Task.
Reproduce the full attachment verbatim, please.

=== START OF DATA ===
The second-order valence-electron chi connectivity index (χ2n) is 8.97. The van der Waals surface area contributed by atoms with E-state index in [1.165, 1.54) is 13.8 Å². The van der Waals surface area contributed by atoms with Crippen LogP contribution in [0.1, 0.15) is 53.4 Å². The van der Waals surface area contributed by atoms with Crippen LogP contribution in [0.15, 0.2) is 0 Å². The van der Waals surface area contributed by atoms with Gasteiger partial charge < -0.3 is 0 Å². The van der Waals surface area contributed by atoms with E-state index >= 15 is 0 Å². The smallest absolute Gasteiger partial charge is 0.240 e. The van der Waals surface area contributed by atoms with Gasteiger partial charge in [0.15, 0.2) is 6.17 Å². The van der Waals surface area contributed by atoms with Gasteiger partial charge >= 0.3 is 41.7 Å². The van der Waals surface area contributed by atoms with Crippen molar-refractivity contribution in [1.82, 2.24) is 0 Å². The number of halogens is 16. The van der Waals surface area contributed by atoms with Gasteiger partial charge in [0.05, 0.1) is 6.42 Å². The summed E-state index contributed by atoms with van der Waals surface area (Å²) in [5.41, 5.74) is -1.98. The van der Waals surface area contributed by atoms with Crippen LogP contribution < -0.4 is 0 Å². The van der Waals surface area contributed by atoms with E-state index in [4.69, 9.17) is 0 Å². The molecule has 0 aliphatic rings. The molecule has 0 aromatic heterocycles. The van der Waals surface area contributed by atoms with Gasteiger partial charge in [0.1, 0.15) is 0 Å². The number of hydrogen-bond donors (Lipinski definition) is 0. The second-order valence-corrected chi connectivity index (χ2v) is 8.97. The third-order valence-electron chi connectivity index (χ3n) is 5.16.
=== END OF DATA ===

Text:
The second-order valence-electron chi connectivity index (χ2n) is 8.97. The van der Waals surface area contributed by atoms with E-state index in [1.165, 1.54) is 13.8 Å². The van der Waals surface area contributed by atoms with Crippen LogP contribution in [0.1, 0.15) is 53.4 Å². The van der Waals surface area contributed by atoms with Crippen LogP contribution in [0.15, 0.2) is 0 Å². The van der Waals surface area contributed by atoms with Gasteiger partial charge < -0.3 is 0 Å². The van der Waals surface area contributed by atoms with E-state index >= 15 is 0 Å². The smallest absolute Gasteiger partial charge is 0.240 e. The van der Waals surface area contributed by atoms with Gasteiger partial charge in [0.15, 0.2) is 6.17 Å². The van der Waals surface area contributed by atoms with Gasteiger partial charge >= 0.3 is 41.7 Å². The van der Waals surface area contributed by atoms with Crippen molar-refractivity contribution in [1.82, 2.24) is 0 Å². The number of halogens is 16. The van der Waals surface area contributed by atoms with Gasteiger partial charge in [0.05, 0.1) is 6.42 Å². The summed E-state index contributed by atoms with van der Waals surface area (Å²) in [5.41, 5.74) is -1.98. The van der Waals surface area contributed by atoms with Crippen LogP contribution < -0.4 is 0 Å². The van der Waals surface area contributed by atoms with E-state index in [4.69, 9.17) is 0 Å². The molecule has 0 aliphatic rings. The molecule has 0 aromatic heterocycles. The van der Waals surface area contributed by atoms with Gasteiger partial charge in [0.1, 0.15) is 0 Å². The number of hydrogen-bond donors (Lipinski definition) is 0. The second-order valence-corrected chi connectivity index (χ2v) is 8.97. The third-order valence-electron chi connectivity index (χ3n) is 5.16.